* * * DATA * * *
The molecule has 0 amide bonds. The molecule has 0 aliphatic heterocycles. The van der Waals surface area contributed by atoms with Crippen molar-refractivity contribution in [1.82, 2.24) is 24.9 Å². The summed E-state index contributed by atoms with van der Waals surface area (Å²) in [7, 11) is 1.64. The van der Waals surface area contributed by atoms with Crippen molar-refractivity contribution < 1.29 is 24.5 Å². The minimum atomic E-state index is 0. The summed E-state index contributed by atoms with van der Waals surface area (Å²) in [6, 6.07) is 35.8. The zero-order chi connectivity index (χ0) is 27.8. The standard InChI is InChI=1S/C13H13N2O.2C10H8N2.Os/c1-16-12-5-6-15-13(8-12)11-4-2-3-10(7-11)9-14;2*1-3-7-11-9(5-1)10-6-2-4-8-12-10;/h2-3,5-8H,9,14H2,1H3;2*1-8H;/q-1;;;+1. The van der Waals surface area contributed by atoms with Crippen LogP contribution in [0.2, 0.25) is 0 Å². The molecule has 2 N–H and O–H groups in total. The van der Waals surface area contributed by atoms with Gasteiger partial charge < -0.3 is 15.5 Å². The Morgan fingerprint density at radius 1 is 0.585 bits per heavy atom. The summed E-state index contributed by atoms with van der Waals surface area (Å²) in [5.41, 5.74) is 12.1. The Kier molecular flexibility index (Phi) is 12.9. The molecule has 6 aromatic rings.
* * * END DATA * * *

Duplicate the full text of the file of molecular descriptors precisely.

The molecule has 0 amide bonds. The molecule has 0 aliphatic heterocycles. The van der Waals surface area contributed by atoms with Crippen molar-refractivity contribution in [1.82, 2.24) is 24.9 Å². The summed E-state index contributed by atoms with van der Waals surface area (Å²) in [7, 11) is 1.64. The van der Waals surface area contributed by atoms with Crippen molar-refractivity contribution < 1.29 is 24.5 Å². The minimum atomic E-state index is 0. The summed E-state index contributed by atoms with van der Waals surface area (Å²) in [6, 6.07) is 35.8. The zero-order chi connectivity index (χ0) is 27.8. The standard InChI is InChI=1S/C13H13N2O.2C10H8N2.Os/c1-16-12-5-6-15-13(8-12)11-4-2-3-10(7-11)9-14;2*1-3-7-11-9(5-1)10-6-2-4-8-12-10;/h2-3,5-8H,9,14H2,1H3;2*1-8H;/q-1;;;+1. The van der Waals surface area contributed by atoms with Crippen LogP contribution in [0.2, 0.25) is 0 Å². The molecule has 2 N–H and O–H groups in total. The van der Waals surface area contributed by atoms with Gasteiger partial charge < -0.3 is 15.5 Å². The Morgan fingerprint density at radius 1 is 0.585 bits per heavy atom. The summed E-state index contributed by atoms with van der Waals surface area (Å²) in [5.41, 5.74) is 12.1. The Kier molecular flexibility index (Phi) is 12.9. The molecule has 6 aromatic rings.